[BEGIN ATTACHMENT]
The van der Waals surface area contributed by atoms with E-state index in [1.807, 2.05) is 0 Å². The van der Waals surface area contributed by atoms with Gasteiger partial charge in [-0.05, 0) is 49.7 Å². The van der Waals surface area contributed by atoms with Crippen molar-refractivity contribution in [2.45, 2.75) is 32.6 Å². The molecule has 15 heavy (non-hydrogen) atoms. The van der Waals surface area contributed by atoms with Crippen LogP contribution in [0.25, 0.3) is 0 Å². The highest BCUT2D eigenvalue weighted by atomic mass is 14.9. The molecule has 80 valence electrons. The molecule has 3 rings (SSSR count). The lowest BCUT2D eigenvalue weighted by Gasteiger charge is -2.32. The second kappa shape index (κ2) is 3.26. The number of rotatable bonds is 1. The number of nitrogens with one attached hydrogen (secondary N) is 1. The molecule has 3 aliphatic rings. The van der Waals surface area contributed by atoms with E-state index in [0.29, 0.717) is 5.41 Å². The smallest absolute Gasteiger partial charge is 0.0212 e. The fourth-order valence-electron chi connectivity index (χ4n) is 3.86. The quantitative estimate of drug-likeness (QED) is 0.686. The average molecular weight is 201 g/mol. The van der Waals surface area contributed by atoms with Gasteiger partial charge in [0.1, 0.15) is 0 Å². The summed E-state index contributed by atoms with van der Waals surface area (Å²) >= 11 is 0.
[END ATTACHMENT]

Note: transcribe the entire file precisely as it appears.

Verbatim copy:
The van der Waals surface area contributed by atoms with E-state index in [1.807, 2.05) is 0 Å². The van der Waals surface area contributed by atoms with Gasteiger partial charge in [-0.05, 0) is 49.7 Å². The van der Waals surface area contributed by atoms with Crippen molar-refractivity contribution in [2.45, 2.75) is 32.6 Å². The molecule has 15 heavy (non-hydrogen) atoms. The van der Waals surface area contributed by atoms with Crippen LogP contribution in [0.25, 0.3) is 0 Å². The highest BCUT2D eigenvalue weighted by atomic mass is 14.9. The molecule has 80 valence electrons. The molecule has 3 rings (SSSR count). The lowest BCUT2D eigenvalue weighted by Gasteiger charge is -2.32. The second kappa shape index (κ2) is 3.26. The number of rotatable bonds is 1. The number of nitrogens with one attached hydrogen (secondary N) is 1. The molecule has 3 aliphatic rings. The van der Waals surface area contributed by atoms with E-state index in [0.29, 0.717) is 5.41 Å². The smallest absolute Gasteiger partial charge is 0.0212 e. The fourth-order valence-electron chi connectivity index (χ4n) is 3.86. The quantitative estimate of drug-likeness (QED) is 0.686. The average molecular weight is 201 g/mol. The van der Waals surface area contributed by atoms with Gasteiger partial charge in [0.1, 0.15) is 0 Å². The summed E-state index contributed by atoms with van der Waals surface area (Å²) >= 11 is 0.